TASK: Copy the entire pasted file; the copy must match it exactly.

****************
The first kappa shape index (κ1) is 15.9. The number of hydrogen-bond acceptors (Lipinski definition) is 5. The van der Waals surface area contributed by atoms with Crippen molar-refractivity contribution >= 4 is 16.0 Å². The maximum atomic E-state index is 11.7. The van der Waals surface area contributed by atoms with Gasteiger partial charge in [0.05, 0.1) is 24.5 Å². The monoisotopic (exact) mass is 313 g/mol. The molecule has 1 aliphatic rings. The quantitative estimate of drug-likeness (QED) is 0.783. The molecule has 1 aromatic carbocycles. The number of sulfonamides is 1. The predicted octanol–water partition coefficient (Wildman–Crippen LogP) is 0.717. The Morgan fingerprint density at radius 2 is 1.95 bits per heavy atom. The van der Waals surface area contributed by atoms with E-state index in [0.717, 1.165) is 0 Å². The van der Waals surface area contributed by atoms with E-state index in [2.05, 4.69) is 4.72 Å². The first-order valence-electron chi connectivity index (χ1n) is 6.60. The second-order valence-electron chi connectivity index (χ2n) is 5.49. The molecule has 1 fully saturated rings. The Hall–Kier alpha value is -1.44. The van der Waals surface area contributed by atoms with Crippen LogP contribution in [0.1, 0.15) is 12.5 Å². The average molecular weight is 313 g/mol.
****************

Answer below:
The first kappa shape index (κ1) is 15.9. The number of hydrogen-bond acceptors (Lipinski definition) is 5. The van der Waals surface area contributed by atoms with Crippen molar-refractivity contribution >= 4 is 16.0 Å². The maximum atomic E-state index is 11.7. The van der Waals surface area contributed by atoms with Gasteiger partial charge in [0.05, 0.1) is 24.5 Å². The monoisotopic (exact) mass is 313 g/mol. The molecule has 1 aliphatic rings. The quantitative estimate of drug-likeness (QED) is 0.783. The molecule has 1 aromatic carbocycles. The number of sulfonamides is 1. The predicted octanol–water partition coefficient (Wildman–Crippen LogP) is 0.717. The Morgan fingerprint density at radius 2 is 1.95 bits per heavy atom. The van der Waals surface area contributed by atoms with E-state index in [0.717, 1.165) is 0 Å². The van der Waals surface area contributed by atoms with E-state index in [2.05, 4.69) is 4.72 Å². The first-order valence-electron chi connectivity index (χ1n) is 6.60. The second-order valence-electron chi connectivity index (χ2n) is 5.49. The molecule has 1 fully saturated rings. The Hall–Kier alpha value is -1.44. The van der Waals surface area contributed by atoms with Crippen LogP contribution in [0.1, 0.15) is 12.5 Å². The average molecular weight is 313 g/mol.